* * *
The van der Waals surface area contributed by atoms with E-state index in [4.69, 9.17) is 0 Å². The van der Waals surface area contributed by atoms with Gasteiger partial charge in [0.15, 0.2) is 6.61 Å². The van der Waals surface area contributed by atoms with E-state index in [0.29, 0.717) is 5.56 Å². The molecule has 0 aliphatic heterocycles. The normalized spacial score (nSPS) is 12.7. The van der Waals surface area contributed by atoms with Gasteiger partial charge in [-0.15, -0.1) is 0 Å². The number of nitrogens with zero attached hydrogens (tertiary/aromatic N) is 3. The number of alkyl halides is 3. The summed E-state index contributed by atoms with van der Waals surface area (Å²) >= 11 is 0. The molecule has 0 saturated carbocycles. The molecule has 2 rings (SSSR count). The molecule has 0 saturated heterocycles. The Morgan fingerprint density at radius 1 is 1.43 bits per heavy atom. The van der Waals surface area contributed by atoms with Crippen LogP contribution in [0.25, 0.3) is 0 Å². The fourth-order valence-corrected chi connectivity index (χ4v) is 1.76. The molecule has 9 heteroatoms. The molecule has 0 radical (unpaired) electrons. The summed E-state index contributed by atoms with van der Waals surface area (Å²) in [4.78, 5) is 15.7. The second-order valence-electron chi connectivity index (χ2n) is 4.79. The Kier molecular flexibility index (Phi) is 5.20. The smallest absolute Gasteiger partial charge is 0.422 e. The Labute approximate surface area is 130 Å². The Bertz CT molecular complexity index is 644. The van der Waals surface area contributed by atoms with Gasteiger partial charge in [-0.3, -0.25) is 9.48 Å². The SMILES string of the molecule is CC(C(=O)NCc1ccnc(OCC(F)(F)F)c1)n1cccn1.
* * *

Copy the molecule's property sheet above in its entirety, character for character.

The van der Waals surface area contributed by atoms with E-state index in [4.69, 9.17) is 0 Å². The van der Waals surface area contributed by atoms with Gasteiger partial charge in [0.15, 0.2) is 6.61 Å². The van der Waals surface area contributed by atoms with E-state index in [0.29, 0.717) is 5.56 Å². The molecule has 0 aliphatic heterocycles. The normalized spacial score (nSPS) is 12.7. The van der Waals surface area contributed by atoms with Gasteiger partial charge in [-0.15, -0.1) is 0 Å². The number of nitrogens with zero attached hydrogens (tertiary/aromatic N) is 3. The number of alkyl halides is 3. The summed E-state index contributed by atoms with van der Waals surface area (Å²) >= 11 is 0. The molecule has 0 saturated carbocycles. The molecule has 2 rings (SSSR count). The molecule has 0 saturated heterocycles. The Morgan fingerprint density at radius 1 is 1.43 bits per heavy atom. The van der Waals surface area contributed by atoms with Crippen LogP contribution in [0.25, 0.3) is 0 Å². The fourth-order valence-corrected chi connectivity index (χ4v) is 1.76. The molecule has 9 heteroatoms. The molecule has 0 radical (unpaired) electrons. The summed E-state index contributed by atoms with van der Waals surface area (Å²) in [4.78, 5) is 15.7. The second-order valence-electron chi connectivity index (χ2n) is 4.79. The Kier molecular flexibility index (Phi) is 5.20. The smallest absolute Gasteiger partial charge is 0.422 e. The Labute approximate surface area is 130 Å². The Bertz CT molecular complexity index is 644. The van der Waals surface area contributed by atoms with Gasteiger partial charge in [-0.3, -0.25) is 9.48 Å². The SMILES string of the molecule is CC(C(=O)NCc1ccnc(OCC(F)(F)F)c1)n1cccn1.